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Resistance to ETEC F4/F18–mediated piglet diarrhoea: opening the gene black box

Sinha, Rebeka, Sahoo, Nihar Ranjan, Shrivastava, Kush, Kumar, Pushpendra, Qureshi, Salauddin, De, Ujjwal Kumar, Kumar, Amit, Kumar, Gandham Venkata Papa Pydi Siva Ravi, Bhushan, Bharat
Tropical animal health and production 2019 v.51 no.6 pp. 1307-1320
Sus scrofa, antigens, bacterial adhesion, diarrhea, enterocytes, enterotoxigenic Escherichia coli, fimbriae, gene expression regulation, genes, industry, loci, mucins, phenotype, piglets, rearing, receptors, single nucleotide polymorphism, toxins, transferases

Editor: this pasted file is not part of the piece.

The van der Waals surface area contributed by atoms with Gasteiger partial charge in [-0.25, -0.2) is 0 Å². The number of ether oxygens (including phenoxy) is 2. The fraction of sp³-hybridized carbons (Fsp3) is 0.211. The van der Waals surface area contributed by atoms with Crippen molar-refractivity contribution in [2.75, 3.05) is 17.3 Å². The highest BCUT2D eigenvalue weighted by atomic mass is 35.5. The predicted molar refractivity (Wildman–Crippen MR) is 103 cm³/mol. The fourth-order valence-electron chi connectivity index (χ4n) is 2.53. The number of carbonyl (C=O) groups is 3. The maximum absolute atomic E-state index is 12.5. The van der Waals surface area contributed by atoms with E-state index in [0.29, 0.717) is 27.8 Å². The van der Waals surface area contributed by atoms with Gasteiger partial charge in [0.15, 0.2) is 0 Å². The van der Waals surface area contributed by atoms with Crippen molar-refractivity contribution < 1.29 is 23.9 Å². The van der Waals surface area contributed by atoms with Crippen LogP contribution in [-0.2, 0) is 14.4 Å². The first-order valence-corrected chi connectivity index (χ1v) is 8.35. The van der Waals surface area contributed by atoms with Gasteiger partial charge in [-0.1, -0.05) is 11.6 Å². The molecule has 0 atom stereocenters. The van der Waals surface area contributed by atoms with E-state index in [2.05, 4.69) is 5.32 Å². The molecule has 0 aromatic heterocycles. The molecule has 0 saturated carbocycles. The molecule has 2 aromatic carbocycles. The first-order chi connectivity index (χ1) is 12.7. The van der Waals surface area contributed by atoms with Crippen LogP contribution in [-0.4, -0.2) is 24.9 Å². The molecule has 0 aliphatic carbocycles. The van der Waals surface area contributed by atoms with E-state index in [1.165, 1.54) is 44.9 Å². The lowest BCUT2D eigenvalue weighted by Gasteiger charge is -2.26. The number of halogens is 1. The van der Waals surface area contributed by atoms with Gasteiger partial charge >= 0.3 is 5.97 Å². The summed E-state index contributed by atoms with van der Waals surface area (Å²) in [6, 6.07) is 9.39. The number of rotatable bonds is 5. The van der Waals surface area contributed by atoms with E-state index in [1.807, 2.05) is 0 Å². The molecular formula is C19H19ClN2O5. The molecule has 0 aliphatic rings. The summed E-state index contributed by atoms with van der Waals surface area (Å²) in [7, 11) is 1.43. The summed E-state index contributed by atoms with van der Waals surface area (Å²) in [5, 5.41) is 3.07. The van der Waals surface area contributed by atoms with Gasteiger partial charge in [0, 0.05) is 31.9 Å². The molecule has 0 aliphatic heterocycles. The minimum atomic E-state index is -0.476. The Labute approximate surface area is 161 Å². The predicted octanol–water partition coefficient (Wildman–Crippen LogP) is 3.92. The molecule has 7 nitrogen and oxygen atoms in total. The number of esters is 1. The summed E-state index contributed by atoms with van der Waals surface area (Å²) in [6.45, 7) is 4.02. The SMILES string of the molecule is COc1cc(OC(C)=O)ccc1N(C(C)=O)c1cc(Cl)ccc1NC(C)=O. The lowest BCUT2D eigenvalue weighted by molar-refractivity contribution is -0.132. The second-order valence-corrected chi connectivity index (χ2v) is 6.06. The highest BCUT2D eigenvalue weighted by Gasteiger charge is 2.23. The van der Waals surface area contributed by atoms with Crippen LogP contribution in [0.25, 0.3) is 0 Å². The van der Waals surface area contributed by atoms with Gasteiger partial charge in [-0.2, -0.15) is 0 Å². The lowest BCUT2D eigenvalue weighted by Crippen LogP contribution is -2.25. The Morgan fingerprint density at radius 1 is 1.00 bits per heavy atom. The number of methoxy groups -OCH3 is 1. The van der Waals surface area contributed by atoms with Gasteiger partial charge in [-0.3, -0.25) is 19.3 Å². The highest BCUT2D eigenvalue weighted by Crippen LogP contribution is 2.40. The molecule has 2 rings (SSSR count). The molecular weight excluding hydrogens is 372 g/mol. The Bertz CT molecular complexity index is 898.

Diarrhoea, a significant problem in pig rearing industry affecting pre- and post-weaning piglets is caused by enterotoxigenic Escherichia coli (ETEC). The ETEC are classified as per the fimbriae types which are responsible for bacterial attachment with enterocytes and release of toxins causing diarrhoea. However, genetic difference exists for susceptibility to ETEC infection in piglets. The different phenotypes found in pigs determine their (pigs’) susceptibility or resistance towards fimbrial subtypes/variants (F4ab, F4ac, F4ad and F18). Specific receptors are present on intestinal epithelium for attachment of these fimbriae, which do not express to same level in all animals. This differential expression is genetically determined and thus their genetic causes (may be putative candidate gene or mutations) render some animals resistant or susceptible to one or more fimbrial subtypes. Genetic linkage studies have revealed the mapping location of the receptor loci for the two most frequent variants F4ab and F4ac to SSC13q41 (i.e. q arm of 13th chromosome of Sus scrofa). Some SNPs have been identified in mucin gene family, transferring receptor gene, fucosyltransferase 1 gene and swine leucocyte antigen locus that are proposed to be linked mutations for resistance/susceptibility towards ETEC diarrhoea. However, owing to the variety of fimbrial types and subtypes, it would be difficult to identify a single causative mutation and the candidate loci may involve more number of genes/regions. In this review, we focus on the genetic mutations in genes involved in imparting resistance/susceptibility to F4 or F18 ETEC diarrhoea and possibilities to use them as marker for selection against susceptible animals.